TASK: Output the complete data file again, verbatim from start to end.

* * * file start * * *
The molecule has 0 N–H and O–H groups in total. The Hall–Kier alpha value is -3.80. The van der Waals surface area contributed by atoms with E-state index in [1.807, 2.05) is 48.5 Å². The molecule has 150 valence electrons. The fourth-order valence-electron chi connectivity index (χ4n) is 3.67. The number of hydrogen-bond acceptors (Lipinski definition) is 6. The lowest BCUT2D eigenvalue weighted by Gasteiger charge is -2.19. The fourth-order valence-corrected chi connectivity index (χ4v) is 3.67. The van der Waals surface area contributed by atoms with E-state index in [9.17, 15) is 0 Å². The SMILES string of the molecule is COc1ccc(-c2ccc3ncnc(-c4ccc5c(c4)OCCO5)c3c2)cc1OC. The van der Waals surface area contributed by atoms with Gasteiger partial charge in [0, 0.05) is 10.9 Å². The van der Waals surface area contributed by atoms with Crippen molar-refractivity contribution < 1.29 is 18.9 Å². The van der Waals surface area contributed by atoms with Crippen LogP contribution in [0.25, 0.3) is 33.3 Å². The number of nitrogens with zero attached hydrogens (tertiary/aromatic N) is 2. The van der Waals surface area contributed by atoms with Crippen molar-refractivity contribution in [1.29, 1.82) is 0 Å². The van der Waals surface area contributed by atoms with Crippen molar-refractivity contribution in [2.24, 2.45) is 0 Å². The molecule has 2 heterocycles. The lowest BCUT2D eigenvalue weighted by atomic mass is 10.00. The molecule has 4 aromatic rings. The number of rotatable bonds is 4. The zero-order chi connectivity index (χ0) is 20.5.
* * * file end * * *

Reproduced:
The molecule has 0 N–H and O–H groups in total. The Hall–Kier alpha value is -3.80. The van der Waals surface area contributed by atoms with E-state index in [1.807, 2.05) is 48.5 Å². The molecule has 150 valence electrons. The fourth-order valence-electron chi connectivity index (χ4n) is 3.67. The number of hydrogen-bond acceptors (Lipinski definition) is 6. The lowest BCUT2D eigenvalue weighted by Gasteiger charge is -2.19. The fourth-order valence-corrected chi connectivity index (χ4v) is 3.67. The van der Waals surface area contributed by atoms with E-state index in [9.17, 15) is 0 Å². The SMILES string of the molecule is COc1ccc(-c2ccc3ncnc(-c4ccc5c(c4)OCCO5)c3c2)cc1OC. The van der Waals surface area contributed by atoms with Gasteiger partial charge in [0, 0.05) is 10.9 Å². The van der Waals surface area contributed by atoms with Crippen molar-refractivity contribution < 1.29 is 18.9 Å². The van der Waals surface area contributed by atoms with Crippen LogP contribution in [0.25, 0.3) is 33.3 Å². The number of nitrogens with zero attached hydrogens (tertiary/aromatic N) is 2. The van der Waals surface area contributed by atoms with Crippen molar-refractivity contribution in [1.29, 1.82) is 0 Å². The van der Waals surface area contributed by atoms with Crippen molar-refractivity contribution in [2.24, 2.45) is 0 Å². The molecule has 2 heterocycles. The lowest BCUT2D eigenvalue weighted by atomic mass is 10.00. The molecule has 4 aromatic rings. The number of rotatable bonds is 4. The zero-order chi connectivity index (χ0) is 20.5.